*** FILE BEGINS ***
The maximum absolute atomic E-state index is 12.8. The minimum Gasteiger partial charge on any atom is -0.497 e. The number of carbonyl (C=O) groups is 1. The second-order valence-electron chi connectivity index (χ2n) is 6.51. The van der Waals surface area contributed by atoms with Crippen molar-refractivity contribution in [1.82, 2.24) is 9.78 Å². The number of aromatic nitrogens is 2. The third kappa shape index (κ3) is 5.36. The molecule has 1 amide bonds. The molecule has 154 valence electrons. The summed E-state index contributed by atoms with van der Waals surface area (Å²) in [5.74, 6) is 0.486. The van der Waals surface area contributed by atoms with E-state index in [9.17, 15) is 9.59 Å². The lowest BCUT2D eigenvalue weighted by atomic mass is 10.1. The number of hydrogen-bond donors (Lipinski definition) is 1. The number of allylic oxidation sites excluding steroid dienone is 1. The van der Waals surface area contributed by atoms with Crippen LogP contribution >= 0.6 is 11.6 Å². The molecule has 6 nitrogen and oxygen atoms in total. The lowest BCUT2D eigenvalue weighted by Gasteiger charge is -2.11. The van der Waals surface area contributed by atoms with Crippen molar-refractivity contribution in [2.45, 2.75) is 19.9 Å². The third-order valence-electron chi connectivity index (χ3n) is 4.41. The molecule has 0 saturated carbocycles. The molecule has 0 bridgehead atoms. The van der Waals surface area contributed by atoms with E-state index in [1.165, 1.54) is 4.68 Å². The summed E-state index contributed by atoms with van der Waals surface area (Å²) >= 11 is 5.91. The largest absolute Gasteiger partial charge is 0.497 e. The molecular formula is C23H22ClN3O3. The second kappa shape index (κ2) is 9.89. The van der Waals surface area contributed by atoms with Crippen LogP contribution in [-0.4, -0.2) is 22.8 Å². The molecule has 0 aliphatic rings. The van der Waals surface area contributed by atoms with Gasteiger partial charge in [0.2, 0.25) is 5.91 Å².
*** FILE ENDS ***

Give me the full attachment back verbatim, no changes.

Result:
The maximum absolute atomic E-state index is 12.8. The minimum Gasteiger partial charge on any atom is -0.497 e. The number of carbonyl (C=O) groups is 1. The second-order valence-electron chi connectivity index (χ2n) is 6.51. The van der Waals surface area contributed by atoms with Crippen molar-refractivity contribution in [1.82, 2.24) is 9.78 Å². The number of aromatic nitrogens is 2. The third kappa shape index (κ3) is 5.36. The molecule has 1 amide bonds. The molecule has 154 valence electrons. The summed E-state index contributed by atoms with van der Waals surface area (Å²) in [5.74, 6) is 0.486. The van der Waals surface area contributed by atoms with E-state index in [9.17, 15) is 9.59 Å². The lowest BCUT2D eigenvalue weighted by atomic mass is 10.1. The number of hydrogen-bond donors (Lipinski definition) is 1. The number of allylic oxidation sites excluding steroid dienone is 1. The van der Waals surface area contributed by atoms with Crippen LogP contribution >= 0.6 is 11.6 Å². The molecule has 6 nitrogen and oxygen atoms in total. The lowest BCUT2D eigenvalue weighted by Gasteiger charge is -2.11. The van der Waals surface area contributed by atoms with Crippen molar-refractivity contribution in [2.45, 2.75) is 19.9 Å². The third-order valence-electron chi connectivity index (χ3n) is 4.41. The molecule has 0 saturated carbocycles. The molecule has 0 bridgehead atoms. The van der Waals surface area contributed by atoms with E-state index in [1.165, 1.54) is 4.68 Å². The summed E-state index contributed by atoms with van der Waals surface area (Å²) >= 11 is 5.91. The largest absolute Gasteiger partial charge is 0.497 e. The molecular formula is C23H22ClN3O3. The second kappa shape index (κ2) is 9.89. The van der Waals surface area contributed by atoms with Crippen LogP contribution in [-0.4, -0.2) is 22.8 Å². The molecule has 0 aliphatic rings. The van der Waals surface area contributed by atoms with Gasteiger partial charge in [0.2, 0.25) is 5.91 Å².